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INDUCED CHANGE: A change in aggregate expenditures, especially consumption expenditures, that is "induced" or triggered by a change in national income or gross domestic product. Induced changes form the foundation for the multiplier effect, which is set in motion by autonomous changes in aggregate expenditures. In terms of Keynesian economics and the Keynesian cross diagram, induced changes are seen as a movement along in the aggregate expenditures line. This two step process, autonomous changes causing induced changes, is key to explaining business cycle fluctuations.

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Lesson 9: Consumer Demand | Unit 3: Marginal Utility Page: 15 of 22

Topic: Unit Review <=PAGE BACK | PAGE NEXT=>

In this unit, you should have learned about:
  • Marginal utility as the extra satisfaction obtained from consuming more units of a good.
  • How marginal utility is identified as the change in total utility due to a change in the quantity.
  • The marginal utility schedule as a table relating marginal utility and the quantity consumed.
  • How marginal utility decreases with the quantity consumed until it becomes negative.
  • The law of diminishing marginal utility which states that marginal utility declines when more of a good is consumed.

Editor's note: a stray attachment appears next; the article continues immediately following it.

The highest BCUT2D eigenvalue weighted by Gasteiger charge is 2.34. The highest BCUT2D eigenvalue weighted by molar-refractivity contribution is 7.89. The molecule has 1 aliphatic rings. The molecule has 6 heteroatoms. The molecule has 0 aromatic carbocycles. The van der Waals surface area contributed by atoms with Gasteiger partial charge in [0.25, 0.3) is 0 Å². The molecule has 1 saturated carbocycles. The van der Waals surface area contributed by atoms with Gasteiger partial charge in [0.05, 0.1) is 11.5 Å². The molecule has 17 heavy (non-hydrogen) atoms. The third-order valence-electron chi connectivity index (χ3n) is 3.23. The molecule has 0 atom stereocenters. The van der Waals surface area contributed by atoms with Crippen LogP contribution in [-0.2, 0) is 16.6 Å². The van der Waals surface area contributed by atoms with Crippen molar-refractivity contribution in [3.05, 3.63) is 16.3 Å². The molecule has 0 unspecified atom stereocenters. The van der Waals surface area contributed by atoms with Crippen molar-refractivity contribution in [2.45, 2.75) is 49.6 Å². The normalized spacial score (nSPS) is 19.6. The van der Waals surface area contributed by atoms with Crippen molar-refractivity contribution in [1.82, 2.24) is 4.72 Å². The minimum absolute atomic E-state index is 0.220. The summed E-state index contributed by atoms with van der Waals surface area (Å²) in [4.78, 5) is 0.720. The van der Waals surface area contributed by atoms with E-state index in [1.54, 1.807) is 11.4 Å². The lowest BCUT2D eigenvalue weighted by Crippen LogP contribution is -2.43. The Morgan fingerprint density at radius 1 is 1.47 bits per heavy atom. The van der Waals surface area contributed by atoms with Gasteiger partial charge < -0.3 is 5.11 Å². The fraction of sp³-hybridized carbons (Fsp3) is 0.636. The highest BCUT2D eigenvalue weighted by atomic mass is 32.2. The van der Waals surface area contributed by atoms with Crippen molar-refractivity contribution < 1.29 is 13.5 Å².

• Why the law of diminishing marginal utility results from fulfilling a want or need.
  • The potential relation between the law of demand and the law diminishing marginal utility.
  • How the diamond-water paradox illustrates the difference between total utility and marginal utility.

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KEYNESIAN ECONOMICS

A theory of macroeconomics developed by John Maynard Keynes based on the proposition that aggregate demand is the primary source of business-cycle instability and the most important cause of recessions. Keynesian economics points to discretionary government policies, especially fiscal policy, as the primary means of stabilizing business cycles and tends to be favored by those on the liberal end of the political spectrum. The basic principles of Keynesian economics were developed by Keynes in his book, The General Theory of Employment, Interest and Money, published in 1936. This work launched the modern study of macroeconomics and served as a guide for both macroeconomic theory and macroeconomic policies for four decades. Although it fell out of favor in the 1980s, Keynesian principles remain important to modern macroeconomic theories, especially aggregate market (AS-AD) analysis.

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The first U.S. fire insurance company was established by Benjamin Franklin in 1752 in Philadelphia.
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